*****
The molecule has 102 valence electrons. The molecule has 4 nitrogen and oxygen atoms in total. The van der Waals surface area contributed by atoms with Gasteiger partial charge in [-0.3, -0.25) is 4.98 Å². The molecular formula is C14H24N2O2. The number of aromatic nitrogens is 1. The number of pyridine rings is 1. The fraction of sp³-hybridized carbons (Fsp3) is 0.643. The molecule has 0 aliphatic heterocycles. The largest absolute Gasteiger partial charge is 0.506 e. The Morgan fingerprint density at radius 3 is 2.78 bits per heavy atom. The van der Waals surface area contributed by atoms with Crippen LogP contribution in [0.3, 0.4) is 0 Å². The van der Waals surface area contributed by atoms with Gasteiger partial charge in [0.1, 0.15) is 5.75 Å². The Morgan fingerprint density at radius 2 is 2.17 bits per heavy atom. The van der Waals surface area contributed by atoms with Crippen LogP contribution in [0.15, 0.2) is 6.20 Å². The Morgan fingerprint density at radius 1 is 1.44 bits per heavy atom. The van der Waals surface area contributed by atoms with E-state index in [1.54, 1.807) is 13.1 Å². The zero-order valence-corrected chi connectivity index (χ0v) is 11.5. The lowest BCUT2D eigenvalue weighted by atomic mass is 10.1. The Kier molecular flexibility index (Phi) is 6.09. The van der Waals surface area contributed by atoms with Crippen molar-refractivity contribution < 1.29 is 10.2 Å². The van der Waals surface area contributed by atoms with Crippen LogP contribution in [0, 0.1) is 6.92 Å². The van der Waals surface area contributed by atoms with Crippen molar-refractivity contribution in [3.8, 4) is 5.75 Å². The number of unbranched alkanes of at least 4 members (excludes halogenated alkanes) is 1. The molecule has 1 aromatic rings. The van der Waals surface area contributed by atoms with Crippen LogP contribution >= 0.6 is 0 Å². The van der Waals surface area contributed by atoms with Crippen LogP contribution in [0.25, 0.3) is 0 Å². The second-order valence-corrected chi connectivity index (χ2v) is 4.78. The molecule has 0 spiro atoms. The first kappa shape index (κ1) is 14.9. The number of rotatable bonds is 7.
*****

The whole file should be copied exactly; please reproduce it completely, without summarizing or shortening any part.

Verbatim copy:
The molecule has 102 valence electrons. The molecule has 4 nitrogen and oxygen atoms in total. The van der Waals surface area contributed by atoms with Gasteiger partial charge in [-0.3, -0.25) is 4.98 Å². The molecular formula is C14H24N2O2. The number of aromatic nitrogens is 1. The number of pyridine rings is 1. The fraction of sp³-hybridized carbons (Fsp3) is 0.643. The molecule has 0 aliphatic heterocycles. The largest absolute Gasteiger partial charge is 0.506 e. The Morgan fingerprint density at radius 3 is 2.78 bits per heavy atom. The van der Waals surface area contributed by atoms with Crippen LogP contribution in [0.3, 0.4) is 0 Å². The van der Waals surface area contributed by atoms with Gasteiger partial charge in [0.1, 0.15) is 5.75 Å². The Morgan fingerprint density at radius 2 is 2.17 bits per heavy atom. The van der Waals surface area contributed by atoms with Crippen LogP contribution in [0.15, 0.2) is 6.20 Å². The Morgan fingerprint density at radius 1 is 1.44 bits per heavy atom. The van der Waals surface area contributed by atoms with E-state index in [1.54, 1.807) is 13.1 Å². The zero-order valence-corrected chi connectivity index (χ0v) is 11.5. The lowest BCUT2D eigenvalue weighted by atomic mass is 10.1. The Kier molecular flexibility index (Phi) is 6.09. The van der Waals surface area contributed by atoms with Crippen molar-refractivity contribution < 1.29 is 10.2 Å². The van der Waals surface area contributed by atoms with Crippen LogP contribution in [0, 0.1) is 6.92 Å². The van der Waals surface area contributed by atoms with Crippen molar-refractivity contribution in [3.8, 4) is 5.75 Å². The number of unbranched alkanes of at least 4 members (excludes halogenated alkanes) is 1. The molecule has 1 aromatic rings. The van der Waals surface area contributed by atoms with Crippen LogP contribution >= 0.6 is 0 Å². The van der Waals surface area contributed by atoms with Crippen LogP contribution in [0.25, 0.3) is 0 Å². The second-order valence-corrected chi connectivity index (χ2v) is 4.78. The molecule has 0 spiro atoms. The first kappa shape index (κ1) is 14.9. The number of rotatable bonds is 7.